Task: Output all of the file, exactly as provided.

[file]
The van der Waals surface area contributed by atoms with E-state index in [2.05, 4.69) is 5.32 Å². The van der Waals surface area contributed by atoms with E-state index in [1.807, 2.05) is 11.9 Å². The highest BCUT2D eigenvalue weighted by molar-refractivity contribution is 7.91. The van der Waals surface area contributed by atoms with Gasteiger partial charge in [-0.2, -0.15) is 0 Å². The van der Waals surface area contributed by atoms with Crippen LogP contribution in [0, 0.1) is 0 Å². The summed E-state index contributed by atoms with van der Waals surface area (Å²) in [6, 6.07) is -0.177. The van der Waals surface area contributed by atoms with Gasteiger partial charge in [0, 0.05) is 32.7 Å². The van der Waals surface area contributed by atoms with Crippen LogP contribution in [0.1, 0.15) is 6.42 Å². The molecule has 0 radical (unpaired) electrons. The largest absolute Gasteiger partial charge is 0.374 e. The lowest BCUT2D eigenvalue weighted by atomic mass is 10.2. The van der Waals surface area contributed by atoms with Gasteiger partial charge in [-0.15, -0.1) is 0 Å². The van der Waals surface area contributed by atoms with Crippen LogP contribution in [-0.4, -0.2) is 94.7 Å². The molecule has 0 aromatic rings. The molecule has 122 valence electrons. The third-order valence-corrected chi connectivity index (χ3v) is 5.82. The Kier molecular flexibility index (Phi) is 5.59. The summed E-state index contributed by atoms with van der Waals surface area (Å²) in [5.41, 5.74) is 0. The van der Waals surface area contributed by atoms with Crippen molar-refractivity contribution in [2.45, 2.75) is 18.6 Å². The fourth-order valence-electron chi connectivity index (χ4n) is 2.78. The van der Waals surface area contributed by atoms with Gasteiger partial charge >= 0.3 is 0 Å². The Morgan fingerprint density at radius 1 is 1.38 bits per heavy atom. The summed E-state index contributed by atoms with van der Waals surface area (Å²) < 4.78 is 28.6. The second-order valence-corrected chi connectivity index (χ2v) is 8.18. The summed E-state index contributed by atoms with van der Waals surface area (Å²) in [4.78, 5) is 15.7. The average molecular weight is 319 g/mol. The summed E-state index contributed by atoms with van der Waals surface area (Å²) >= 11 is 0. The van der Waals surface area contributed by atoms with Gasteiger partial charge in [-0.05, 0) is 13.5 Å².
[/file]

The van der Waals surface area contributed by atoms with E-state index in [2.05, 4.69) is 5.32 Å². The van der Waals surface area contributed by atoms with E-state index in [1.807, 2.05) is 11.9 Å². The highest BCUT2D eigenvalue weighted by molar-refractivity contribution is 7.91. The van der Waals surface area contributed by atoms with Gasteiger partial charge in [-0.2, -0.15) is 0 Å². The van der Waals surface area contributed by atoms with Crippen LogP contribution in [0, 0.1) is 0 Å². The summed E-state index contributed by atoms with van der Waals surface area (Å²) in [6, 6.07) is -0.177. The van der Waals surface area contributed by atoms with Gasteiger partial charge in [0, 0.05) is 32.7 Å². The van der Waals surface area contributed by atoms with Crippen LogP contribution in [0.1, 0.15) is 6.42 Å². The molecule has 0 radical (unpaired) electrons. The largest absolute Gasteiger partial charge is 0.374 e. The lowest BCUT2D eigenvalue weighted by atomic mass is 10.2. The van der Waals surface area contributed by atoms with Gasteiger partial charge in [-0.15, -0.1) is 0 Å². The van der Waals surface area contributed by atoms with Crippen LogP contribution in [-0.4, -0.2) is 94.7 Å². The molecule has 0 aromatic rings. The molecule has 122 valence electrons. The third-order valence-corrected chi connectivity index (χ3v) is 5.82. The Kier molecular flexibility index (Phi) is 5.59. The summed E-state index contributed by atoms with van der Waals surface area (Å²) in [5.41, 5.74) is 0. The van der Waals surface area contributed by atoms with Crippen molar-refractivity contribution in [2.45, 2.75) is 18.6 Å². The fourth-order valence-electron chi connectivity index (χ4n) is 2.78. The van der Waals surface area contributed by atoms with Gasteiger partial charge >= 0.3 is 0 Å². The Morgan fingerprint density at radius 1 is 1.38 bits per heavy atom. The summed E-state index contributed by atoms with van der Waals surface area (Å²) < 4.78 is 28.6. The second-order valence-corrected chi connectivity index (χ2v) is 8.18. The summed E-state index contributed by atoms with van der Waals surface area (Å²) in [4.78, 5) is 15.7. The average molecular weight is 319 g/mol. The summed E-state index contributed by atoms with van der Waals surface area (Å²) >= 11 is 0. The van der Waals surface area contributed by atoms with Gasteiger partial charge in [-0.05, 0) is 13.5 Å².